Amid a seemingly endless stream of stories set in small-town restaurants wherein President Trump's hard-core supporters explain they don't care about his collusion with Russian Federation, a major new poll underlines a hard truth: He is still really unpopular. The number is lower than for any previous USA president in polls dating back 70 years.
Disapproving respondents cited the Trump family's incredibly sketchy dealings with Russian Federation, the wildly unpopular Republican healthcare bill, and the truly embarrassing sight Trump strikes when dealing with other world leaders.
A June 2016 meeting revealed last week between Trump's eldest son, top aides and several Russians in an apparent bid to acquire negative information about Democrat Hillary Clinton was viewed by more than 60 percent as inappropriate, even as almost half of Republicans viewed the meeting as appropriate.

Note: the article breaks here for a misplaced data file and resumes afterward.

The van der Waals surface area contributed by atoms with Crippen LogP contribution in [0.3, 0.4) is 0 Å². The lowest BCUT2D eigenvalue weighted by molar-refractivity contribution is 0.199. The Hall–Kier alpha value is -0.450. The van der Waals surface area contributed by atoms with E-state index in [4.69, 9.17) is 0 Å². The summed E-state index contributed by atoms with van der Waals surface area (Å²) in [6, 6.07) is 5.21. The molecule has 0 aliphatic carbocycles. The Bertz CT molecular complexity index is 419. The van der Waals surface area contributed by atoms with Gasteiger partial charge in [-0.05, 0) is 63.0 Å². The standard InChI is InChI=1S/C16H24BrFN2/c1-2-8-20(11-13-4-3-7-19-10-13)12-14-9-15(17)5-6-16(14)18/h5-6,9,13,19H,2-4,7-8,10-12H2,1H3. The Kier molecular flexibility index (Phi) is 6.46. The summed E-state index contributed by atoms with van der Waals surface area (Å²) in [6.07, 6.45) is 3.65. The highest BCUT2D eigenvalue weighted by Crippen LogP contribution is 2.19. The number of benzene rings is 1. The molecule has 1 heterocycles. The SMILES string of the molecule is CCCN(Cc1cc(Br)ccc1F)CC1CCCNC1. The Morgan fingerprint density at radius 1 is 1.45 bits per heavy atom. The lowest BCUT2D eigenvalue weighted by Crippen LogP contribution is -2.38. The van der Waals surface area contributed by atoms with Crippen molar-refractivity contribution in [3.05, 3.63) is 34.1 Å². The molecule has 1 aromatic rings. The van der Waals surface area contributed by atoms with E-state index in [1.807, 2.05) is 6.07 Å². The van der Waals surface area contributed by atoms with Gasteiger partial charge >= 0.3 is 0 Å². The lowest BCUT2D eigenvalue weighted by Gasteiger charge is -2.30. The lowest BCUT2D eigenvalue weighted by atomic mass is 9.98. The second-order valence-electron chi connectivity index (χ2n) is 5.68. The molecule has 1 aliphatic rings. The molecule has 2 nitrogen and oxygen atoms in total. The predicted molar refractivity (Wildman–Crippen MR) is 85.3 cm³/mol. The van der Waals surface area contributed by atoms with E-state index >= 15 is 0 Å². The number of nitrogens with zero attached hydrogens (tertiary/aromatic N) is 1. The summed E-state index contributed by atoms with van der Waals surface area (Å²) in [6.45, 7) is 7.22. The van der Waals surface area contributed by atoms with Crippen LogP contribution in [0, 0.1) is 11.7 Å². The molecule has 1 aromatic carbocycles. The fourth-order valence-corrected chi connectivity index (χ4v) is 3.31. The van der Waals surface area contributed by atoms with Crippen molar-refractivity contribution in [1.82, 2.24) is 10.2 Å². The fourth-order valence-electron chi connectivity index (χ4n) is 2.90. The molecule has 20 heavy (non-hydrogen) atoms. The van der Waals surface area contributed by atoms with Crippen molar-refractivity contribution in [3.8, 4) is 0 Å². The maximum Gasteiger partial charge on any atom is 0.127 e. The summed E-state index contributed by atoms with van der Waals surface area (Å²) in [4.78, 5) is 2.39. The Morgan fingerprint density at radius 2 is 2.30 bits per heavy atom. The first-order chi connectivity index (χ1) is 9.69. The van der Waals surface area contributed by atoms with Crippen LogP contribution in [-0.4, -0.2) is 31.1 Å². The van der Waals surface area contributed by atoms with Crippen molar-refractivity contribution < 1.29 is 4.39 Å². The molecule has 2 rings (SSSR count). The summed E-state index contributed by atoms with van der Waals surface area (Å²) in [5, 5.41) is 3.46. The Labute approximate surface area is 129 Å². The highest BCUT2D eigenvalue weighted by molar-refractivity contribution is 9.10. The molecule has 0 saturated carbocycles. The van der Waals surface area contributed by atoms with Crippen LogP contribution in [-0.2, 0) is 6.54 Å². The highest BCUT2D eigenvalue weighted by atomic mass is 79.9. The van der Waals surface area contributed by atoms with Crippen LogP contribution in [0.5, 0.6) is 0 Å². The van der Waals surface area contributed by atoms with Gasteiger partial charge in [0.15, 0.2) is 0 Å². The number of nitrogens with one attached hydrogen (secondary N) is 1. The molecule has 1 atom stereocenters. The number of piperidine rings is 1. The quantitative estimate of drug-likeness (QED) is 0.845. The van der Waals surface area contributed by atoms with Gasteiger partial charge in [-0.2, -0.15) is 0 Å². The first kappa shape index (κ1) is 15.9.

Almost 70% of those who thought Russian Federation interfered, said they believe Trump's aides attempted to collude with Russian Federation. A 55 per cent majority say Trump is not making significant progress toward his goals. A sampling: Two-thirds of those polled said they don't trust him to negotiate with world leaders. But nearly half of all Republicans call the meeting appropriate. A poll carried by Gallup revealed Donald Trump's popularity in public.
Mr Trump's healthcare plans were also unpopular, with less than a quarter of those surveyed preferring the Republican bill to existing laws.
Start off with the 36 percent of Americans who approve of Trump.
But even the total poll was tilted toward the counties less favorable to Trump and the GOP.
However, there was some good news for the president, with 43 percent approving of his handling of the economy (41 percent disapprove).
Sixteen percent said they aren't ready to rate his performance. None of the president's modern predecessors have been in this position, and opposition to Trump has reached levels Obama and Clinton never saw at any point in their years in the Oval Office.
Comparatively, approval ratings remained low among non-white Protestants, college educated white women, Hispanics, and blacks.
The number is down from 42 percent in April, while his disapproval numbers have risen 5 points to 58 percent.
Of those polled who count themselves as conservative Republicans, Trump received a 90-percent approval. Partisan divisions are 35-23-35 percent, Democrats-Republicans-independents.